Agency regulations

Limit methane emissions from oil and gas. EPA should reinstate Obama-era rules or pass better rules to limit methane—a potent greenhouse gas—released in the production, processing, transmission, and storage of oil and gas. Montana connection: We continue to oppose fossil fuel infrastructure projects and new industrial development that would greatly increase methane emissions during fracking, shipping, and refining. New rules will make fracking less profitable and reduce the likelihood of more fracking operations coming to – and polluting – Montana.

Safeguard all streams and wetlands. The Trump EPA passed rules limiting the scope of the Clean Water Act to exclude some ephemeral and intermittent streams and wetlands from federal protection.  We are the only Montana-based conservation organization actively litigating these rule rollbacks in federal court.  The Biden EPA should reinstate the Obama-era “Waters of the United States” rule.  Montana connection: Ecologically valuable headwater streams and wetlands in Montana provide cool, clean flows and provide critical habitat sustaining our world-class fisheries. These waterways are connected to our namesake rivers downstream and deserve protection under the Clean Water Act.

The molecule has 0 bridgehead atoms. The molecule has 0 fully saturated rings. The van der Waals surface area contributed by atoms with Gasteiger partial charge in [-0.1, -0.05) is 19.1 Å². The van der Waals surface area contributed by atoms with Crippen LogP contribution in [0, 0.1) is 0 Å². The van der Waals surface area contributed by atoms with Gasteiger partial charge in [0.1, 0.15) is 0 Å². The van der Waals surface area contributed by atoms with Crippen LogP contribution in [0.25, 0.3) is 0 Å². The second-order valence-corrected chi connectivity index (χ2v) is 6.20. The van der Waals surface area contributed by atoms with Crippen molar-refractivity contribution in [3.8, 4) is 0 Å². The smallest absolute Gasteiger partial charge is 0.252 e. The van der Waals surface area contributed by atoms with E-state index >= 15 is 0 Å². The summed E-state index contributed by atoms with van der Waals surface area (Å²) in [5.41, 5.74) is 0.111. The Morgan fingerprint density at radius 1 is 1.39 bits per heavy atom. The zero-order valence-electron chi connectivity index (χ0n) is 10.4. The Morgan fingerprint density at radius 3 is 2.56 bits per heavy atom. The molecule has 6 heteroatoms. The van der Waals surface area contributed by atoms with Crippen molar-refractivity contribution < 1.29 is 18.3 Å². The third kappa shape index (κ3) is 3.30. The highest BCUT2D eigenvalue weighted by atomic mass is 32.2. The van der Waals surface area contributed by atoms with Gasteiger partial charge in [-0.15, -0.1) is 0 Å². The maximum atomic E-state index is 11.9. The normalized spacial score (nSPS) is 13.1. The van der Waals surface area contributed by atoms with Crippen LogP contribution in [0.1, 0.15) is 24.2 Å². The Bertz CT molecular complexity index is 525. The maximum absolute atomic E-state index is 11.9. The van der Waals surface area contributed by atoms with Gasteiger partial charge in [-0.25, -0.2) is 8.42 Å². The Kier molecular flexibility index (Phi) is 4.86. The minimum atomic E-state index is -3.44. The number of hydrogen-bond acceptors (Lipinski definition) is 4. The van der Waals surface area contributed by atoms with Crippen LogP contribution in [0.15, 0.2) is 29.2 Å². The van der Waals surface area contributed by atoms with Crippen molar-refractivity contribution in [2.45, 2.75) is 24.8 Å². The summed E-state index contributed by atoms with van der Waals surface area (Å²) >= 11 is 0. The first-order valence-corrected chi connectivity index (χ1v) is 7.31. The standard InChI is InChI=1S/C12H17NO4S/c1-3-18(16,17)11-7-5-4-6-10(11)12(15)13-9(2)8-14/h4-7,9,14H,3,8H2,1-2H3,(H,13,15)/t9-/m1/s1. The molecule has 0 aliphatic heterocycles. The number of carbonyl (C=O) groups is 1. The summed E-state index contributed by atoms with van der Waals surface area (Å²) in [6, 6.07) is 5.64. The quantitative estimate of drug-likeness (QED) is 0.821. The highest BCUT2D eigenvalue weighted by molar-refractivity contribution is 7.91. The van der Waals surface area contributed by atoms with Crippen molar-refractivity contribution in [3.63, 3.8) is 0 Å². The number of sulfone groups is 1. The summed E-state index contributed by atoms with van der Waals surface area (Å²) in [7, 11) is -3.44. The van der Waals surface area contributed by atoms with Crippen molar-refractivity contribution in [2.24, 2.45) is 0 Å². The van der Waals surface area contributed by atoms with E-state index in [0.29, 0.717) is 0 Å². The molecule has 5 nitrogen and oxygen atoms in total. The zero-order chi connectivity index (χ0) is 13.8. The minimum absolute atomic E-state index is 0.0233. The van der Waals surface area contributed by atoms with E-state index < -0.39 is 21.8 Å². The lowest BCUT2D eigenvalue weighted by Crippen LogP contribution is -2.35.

Protect public lands. Biden’s Dept. of Interior should reinstate restrictions on oil and gas development in sage grouse habitat and in ecologically sensitive headwater regions. Trump’s Dept. of Interior reduced protections on nine million acres to allow oil and gas drilling and exponentially increased the leasing of federal mineral rights on public lands. Montana connection: Waterkeeper has successfully fought back two independent proposals under the Trump Administration to lease over 10,000 acres of federal public land in the Big Hole and Beaverhead for industrial oil & gas development.  We need to permanently remove the threat of oil and gas development from these special regions: the Golden Goose of Southwest Montana is our clean, healthy streams and trophy fisheries, not dinosaur oil.